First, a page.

Another Bad Word
Corporation. Nuts. I can't use it anymore. It's a word I always liked too. I don't mean the legal babble about "an association of individuals, created by law and existing as an entity with powers and liabilities independent of those of its members," as the dictionary states its major definition. I mean "any group of persons united or regarded as united in one body," which the dictionary treats as its minor definition. Under the latter definition, a shopping mall, a cruise ship, a hotel, a proprietary city, or any other "multiple tenant income property" is a corporation, whether incorporated legally or not (see Spencer MacCallum's Art of Community). The difference between the concepts is important.
The State's spin masters will appropriate any important word in the common language for its own purposes sooner or later. The word "liberate" had a noble and honorable purpose attached to it after WWII, for example, while today it signifies invasion, theft, and tyranny. The word "corporation" was popularly associated with companies that provided us with goods and services that we chose to buy until the word was co-opted by the State to represent bureaucracies that ruled us without our choice at all. Thus the central banking insurance fraud was declared a corporation so people would confuse it with real insurance companies, such as they were in the Thirties. Thus the national postal monopoly was declared a corporation so people would confuse it with real delivery services. Do employees of the FDIC and the USPS work for private profit-seeking corporations, or do they work for the State?
That question becomes confusing when asked of private insurance companies that contract their services to Medicare. Employees of the so-called third-party-payers receive their paychecks from the company, but where does the company get the money? Or ask Haliburton employees where their money comes from? Or ask the merchants in the small town next to a military base whose money they depend on? These questions are too confusing for me to sort out any kind of sensible answers; we have a mixed economy, they say. Yeah, mixed-up.
Socialists rant about the evil of private corporate monopoly that doesn't exist, and never has existed, without the guns of the State to enforce it. Exactly how did PG&E manage to monopolize energy production and distribution in California? By legislation. PG&E imitates a private corporation while its operation is wholly controlled by bureaucrats employed directly by the State. The notion of a private corporation acts as the fall-guy when things go wrong; never blame the legislators or the bureaucrats for their criminal rules, regulations, and directives, and always blame the corporations for their criminal greed. Who do we blame when the lights go out?
Such "private" corporations got a lot of bad publicity before war took over the headlines. Without becoming too explicit about whose corporate hand was in whose State pocket, and vice versa, we were led to believe that phony accounting practices were to blame. Nobody mentioned that accounting practices are deduced from IRS code that nobody can understand. The blind bureaucrats lead the blind public down a blind alley, and the courts play blind-man's bluff to find a scapegoat. Why do we put up with this nonsense?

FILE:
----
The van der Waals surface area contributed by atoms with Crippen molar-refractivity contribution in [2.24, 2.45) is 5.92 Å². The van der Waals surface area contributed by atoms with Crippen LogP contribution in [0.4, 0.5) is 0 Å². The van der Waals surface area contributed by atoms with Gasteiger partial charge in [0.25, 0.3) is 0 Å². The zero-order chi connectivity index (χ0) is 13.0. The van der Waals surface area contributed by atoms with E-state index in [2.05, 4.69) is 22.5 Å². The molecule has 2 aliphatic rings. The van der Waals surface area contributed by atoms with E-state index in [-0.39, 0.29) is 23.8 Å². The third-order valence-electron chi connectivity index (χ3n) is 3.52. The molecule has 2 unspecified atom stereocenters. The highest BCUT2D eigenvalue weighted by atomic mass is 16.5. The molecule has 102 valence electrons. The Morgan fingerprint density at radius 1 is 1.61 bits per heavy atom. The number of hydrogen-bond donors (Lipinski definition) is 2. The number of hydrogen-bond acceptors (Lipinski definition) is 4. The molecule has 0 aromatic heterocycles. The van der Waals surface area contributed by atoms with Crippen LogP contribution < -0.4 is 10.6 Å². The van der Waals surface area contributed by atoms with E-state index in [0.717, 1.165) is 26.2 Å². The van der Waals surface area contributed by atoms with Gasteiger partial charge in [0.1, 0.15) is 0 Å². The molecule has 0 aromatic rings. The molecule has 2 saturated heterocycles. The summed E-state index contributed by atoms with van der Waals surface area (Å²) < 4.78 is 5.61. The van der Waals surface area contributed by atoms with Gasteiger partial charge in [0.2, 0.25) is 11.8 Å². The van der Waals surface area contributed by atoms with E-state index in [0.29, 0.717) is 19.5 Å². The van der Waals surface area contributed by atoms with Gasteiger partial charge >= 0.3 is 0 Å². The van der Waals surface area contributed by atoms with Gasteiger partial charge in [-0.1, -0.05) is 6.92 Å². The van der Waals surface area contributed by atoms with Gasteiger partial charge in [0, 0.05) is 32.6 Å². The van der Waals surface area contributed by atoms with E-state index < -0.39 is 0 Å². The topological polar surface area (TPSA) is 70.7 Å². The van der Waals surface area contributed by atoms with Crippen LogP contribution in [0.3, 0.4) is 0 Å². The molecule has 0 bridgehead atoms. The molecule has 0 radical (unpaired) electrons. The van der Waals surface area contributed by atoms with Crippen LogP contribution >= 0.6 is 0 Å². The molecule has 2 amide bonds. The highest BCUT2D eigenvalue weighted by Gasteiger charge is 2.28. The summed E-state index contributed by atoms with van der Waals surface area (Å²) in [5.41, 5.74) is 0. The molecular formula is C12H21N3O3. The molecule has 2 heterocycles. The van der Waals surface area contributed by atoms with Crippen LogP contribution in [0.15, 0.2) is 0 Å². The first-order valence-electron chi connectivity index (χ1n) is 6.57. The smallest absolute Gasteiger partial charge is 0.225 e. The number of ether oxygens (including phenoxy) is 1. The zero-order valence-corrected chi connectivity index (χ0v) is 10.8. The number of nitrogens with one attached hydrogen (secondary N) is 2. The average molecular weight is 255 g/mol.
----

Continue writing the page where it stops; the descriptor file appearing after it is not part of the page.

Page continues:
It's the law. Article 1, Section 8, Paragraph 3 of the Constitution grants Congress the power to regulate commerce. Why, pray tell, did commerce need regulating all of the sudden after nearly a decade of unregulated financial growth and prosperity? Because the long and sordid history of mercantilism had proved beyond dispute that whoever controlled commerce by force, controlled the people, and controlled their wealth. The boys who wrote that were not country patriots, they were city lawyers, and they knew where power and money came from.
They still do. The District of Criminals is infested with them. The legal corporation is a fraud, compromised as it must be by the legal use of force, and sustained by legal transfers of tax money, and by revolving doors between the rich and powerful at the top. Meanwhile, the rest of us pay for it all, as intended. Call it a trickle-up effect, as a percentage of what we earn with the effort of our lives trickles up to fund the rich and powerful in many mysterious ways, to fund their rule over us.
It has always been so. It is the nature of political government, the rulers and the ruled. It's a shame. If only I could find one decent, honest, proprietary insurance company that would insure me against coercion, I would be happy to put up with the rest. But in the absence of that, I can still refuse to play their game by their rules, within the limits of what they call legal. I refuse to vote in political contests. I refuse to respect them. I refuse to fear them. The only response I have to their pretentious threats and promises is laughter; the DOJ in particular has the best standup comics in the county.
Futile gestures. Maybe. But I am not alone. There is another kind of corporation in the world, a loose assembly of like-minded people who refuse to submit to tyranny, who speak out against it, and who laugh at it as well. We are a group of people united in principle, if not organized or recognized as a corpus of political influence. But we are a corporation, still. The good kind. I would like to live in a society of such corporations. It's too bad I can no longer use the word.
July 1, 2003
Copyright © 2003 Robert Klassen